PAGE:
Ask probing questions. Demand evidence. Don't be shy about politely asking your doctor about his or her medical credentials, or look them up in the U.S. News Doctor Finder. Respectfully requesting information is vital for becoming an empowered patient. Before any procedure, ask your doctor how many of the procedures he's done and about his death and complication rates.
Brian Radbill, vice chairman of quality and associate professor of nephrology at Mount Sinai Medical Center in New York City, says doctors shouldn't react defensively, but should disclose the information honestly to built trust with patients.
If you're getting surgery, you should find out what will happen during the operation and what to expect afterward, including whether you will need any supplies or a caregiver when you get home, says Jaclyn Mucaria, senior vice president of ambulatory care and patient centered care services at New York-Presbyterian University Hospital of Columbia and Cornell.
Speak up. Make sure your doctor explains your treatment plan in simple language. Doctors may use medical jargon that is confusing, so it is important for you to let your doctor know when you don't understand. If the doctor is rushed, you can try another approach. "Say, 'Doctor, I see you're in a hurry, but I still have questions, how should I get them answered?'" says Torrey. When you're in the hospital, you can ask your doctor or someone else from your medical team to stop by later, says Tejal Gandhi, president of the National Patient Safety Foundation.
If you witness unsafe behavior during a hospital stay, report it. Even a doctor or nurse who fails to wash hands between patients can pose a significant health risk. The CDC reports that hospital patients get 2 million infections each year, many of them from lax handwashing practices. Cohen, of CNN, suggests using humor. "Try, 'Doctor, I'm a germaphobe like Howie Mandel. Sounds crazy, but I'd like to see you wash your hands,'" she says.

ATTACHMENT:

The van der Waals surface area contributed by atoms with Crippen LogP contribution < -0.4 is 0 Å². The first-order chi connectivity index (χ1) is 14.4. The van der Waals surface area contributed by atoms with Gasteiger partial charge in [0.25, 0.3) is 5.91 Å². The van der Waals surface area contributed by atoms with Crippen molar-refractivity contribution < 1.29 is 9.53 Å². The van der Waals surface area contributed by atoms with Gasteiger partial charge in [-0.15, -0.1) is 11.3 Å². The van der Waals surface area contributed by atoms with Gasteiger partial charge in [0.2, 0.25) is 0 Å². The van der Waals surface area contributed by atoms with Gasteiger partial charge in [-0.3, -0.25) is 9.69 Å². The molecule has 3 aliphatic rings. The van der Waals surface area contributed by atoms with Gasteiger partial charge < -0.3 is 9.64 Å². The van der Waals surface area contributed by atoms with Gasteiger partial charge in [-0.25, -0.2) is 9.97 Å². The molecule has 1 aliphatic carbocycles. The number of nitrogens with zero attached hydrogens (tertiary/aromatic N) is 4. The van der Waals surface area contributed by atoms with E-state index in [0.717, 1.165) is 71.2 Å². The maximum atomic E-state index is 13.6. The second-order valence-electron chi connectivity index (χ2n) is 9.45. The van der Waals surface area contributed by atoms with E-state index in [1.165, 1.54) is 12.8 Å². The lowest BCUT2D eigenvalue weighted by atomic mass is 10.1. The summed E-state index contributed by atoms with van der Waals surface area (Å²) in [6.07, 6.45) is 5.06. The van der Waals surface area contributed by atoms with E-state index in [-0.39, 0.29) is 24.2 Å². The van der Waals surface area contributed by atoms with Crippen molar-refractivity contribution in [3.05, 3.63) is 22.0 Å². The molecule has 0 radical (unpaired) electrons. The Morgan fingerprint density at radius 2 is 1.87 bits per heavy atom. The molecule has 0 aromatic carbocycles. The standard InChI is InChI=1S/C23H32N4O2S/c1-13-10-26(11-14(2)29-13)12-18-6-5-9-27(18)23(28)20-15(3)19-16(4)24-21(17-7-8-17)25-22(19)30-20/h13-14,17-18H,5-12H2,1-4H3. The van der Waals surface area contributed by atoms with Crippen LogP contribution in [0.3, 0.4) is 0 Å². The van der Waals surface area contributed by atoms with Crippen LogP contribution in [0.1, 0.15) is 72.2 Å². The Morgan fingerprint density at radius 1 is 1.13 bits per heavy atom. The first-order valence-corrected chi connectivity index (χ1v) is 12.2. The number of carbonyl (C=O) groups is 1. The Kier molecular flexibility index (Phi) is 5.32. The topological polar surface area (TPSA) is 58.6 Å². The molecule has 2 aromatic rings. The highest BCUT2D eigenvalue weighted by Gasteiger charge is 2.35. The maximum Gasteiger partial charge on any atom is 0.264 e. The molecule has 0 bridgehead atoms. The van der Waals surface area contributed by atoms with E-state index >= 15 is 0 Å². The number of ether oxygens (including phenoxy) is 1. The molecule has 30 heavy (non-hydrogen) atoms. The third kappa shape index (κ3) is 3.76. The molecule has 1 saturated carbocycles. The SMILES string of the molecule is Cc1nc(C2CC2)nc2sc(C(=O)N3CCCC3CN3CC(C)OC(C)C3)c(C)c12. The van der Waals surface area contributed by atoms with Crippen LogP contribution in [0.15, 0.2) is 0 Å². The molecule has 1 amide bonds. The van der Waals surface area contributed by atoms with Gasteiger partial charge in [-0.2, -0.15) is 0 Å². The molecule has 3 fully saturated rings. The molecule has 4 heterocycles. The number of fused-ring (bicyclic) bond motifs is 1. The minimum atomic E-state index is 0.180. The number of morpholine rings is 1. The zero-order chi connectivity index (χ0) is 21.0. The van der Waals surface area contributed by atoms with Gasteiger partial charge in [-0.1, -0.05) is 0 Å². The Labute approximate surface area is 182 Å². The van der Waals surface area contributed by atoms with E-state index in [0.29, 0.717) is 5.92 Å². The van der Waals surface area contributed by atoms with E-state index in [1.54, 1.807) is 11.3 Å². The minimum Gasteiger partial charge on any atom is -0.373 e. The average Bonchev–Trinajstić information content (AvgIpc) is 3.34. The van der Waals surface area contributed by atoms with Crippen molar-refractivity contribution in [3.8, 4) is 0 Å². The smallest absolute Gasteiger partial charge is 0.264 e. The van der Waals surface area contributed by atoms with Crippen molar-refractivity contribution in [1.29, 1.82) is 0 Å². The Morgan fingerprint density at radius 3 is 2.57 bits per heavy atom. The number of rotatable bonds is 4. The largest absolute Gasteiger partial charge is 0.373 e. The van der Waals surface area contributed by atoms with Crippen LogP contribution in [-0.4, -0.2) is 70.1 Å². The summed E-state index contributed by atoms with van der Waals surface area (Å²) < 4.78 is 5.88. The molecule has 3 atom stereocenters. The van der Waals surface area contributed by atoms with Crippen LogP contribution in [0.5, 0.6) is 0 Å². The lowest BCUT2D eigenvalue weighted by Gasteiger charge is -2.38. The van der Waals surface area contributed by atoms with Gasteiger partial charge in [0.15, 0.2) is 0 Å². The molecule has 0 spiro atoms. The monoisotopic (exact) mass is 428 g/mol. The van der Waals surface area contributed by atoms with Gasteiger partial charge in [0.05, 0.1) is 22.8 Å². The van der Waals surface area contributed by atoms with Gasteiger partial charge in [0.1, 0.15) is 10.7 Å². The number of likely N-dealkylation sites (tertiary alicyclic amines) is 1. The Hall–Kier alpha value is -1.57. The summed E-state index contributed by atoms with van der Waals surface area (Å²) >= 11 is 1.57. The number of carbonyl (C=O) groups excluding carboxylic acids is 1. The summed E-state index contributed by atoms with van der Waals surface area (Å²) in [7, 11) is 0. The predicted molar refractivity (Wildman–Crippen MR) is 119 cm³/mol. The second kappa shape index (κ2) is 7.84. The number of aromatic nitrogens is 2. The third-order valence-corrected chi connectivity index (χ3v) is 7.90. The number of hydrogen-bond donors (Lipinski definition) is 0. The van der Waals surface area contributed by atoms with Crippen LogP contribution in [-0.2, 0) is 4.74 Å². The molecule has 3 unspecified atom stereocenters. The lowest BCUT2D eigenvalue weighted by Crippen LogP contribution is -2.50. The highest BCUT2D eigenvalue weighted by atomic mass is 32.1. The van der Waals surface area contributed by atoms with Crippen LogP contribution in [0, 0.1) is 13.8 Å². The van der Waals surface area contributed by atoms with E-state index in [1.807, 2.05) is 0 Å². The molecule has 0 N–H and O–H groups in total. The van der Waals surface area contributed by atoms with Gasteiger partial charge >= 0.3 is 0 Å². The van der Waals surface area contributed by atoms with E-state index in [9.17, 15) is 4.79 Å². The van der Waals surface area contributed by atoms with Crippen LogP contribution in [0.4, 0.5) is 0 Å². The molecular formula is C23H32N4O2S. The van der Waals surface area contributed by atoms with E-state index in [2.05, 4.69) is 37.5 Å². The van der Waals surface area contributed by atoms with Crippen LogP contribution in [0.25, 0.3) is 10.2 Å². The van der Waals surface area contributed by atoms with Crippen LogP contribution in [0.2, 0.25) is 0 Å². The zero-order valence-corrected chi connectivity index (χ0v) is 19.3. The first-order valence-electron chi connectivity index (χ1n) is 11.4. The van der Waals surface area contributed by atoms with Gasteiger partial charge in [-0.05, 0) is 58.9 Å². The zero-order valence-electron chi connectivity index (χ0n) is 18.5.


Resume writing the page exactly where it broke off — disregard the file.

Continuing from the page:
When you're in the hospital, keep track of all medications and tests administered to you. Make sure you are being given what you and your physician discussed, and that you agreed to it. Don't sign a consent form for a test or procedure until your questions are answered. Cohen tells patients to be blunt. "Say: 'I don't think I'm supposed to have this procedure and would hate for you to get in trouble for doing it,'" she says.
Tap friends or family. Someone should go with you to important medical appointments. Doctors say that patients often absorb only a fraction of the information they're given, especially when the news is upsetting. It's important to take notes, so that you can refer back to them when speaking to your physician, doing additional research or getting a second opinion. Your support network is essential during periods when you can't easily care for yourself.
In cases of particularly difficult surgery, patients should make sure they have given someone they trust the legal authority to make health care decisions if they become unable to do so, says Lynne Thomas Gordon, CEO of the American Health Information Management Association. They also should create a living will, a legal document that details what treatments a patient does and doesn't want, such as tube feeding or ventilation support.
Leverage resources. Hospitals have social workers, case managers, patient liaisons and other advocates who can help you get your questions answered, identify helpful resources and mediate disputes when necessary. They also help in critical transitions, such as from the intensive care unit to a patient room or from the hospital to home or a skilled nursing facility. Some patients may decide to hire a private health advocate, but they can be expensive, costing from $75 to $500 an hour. A patient advocate who is also a physician will charge more than one who isn't medically trained, says Torrey, who says she deals with advocates from many backgrounds with different skills. For patients with chronic or life-threatening conditions who can't afford to hire a private advocate, one option is to go through a nonprofit organization, such as the Patient Advocate Foundation, which provides services without cost.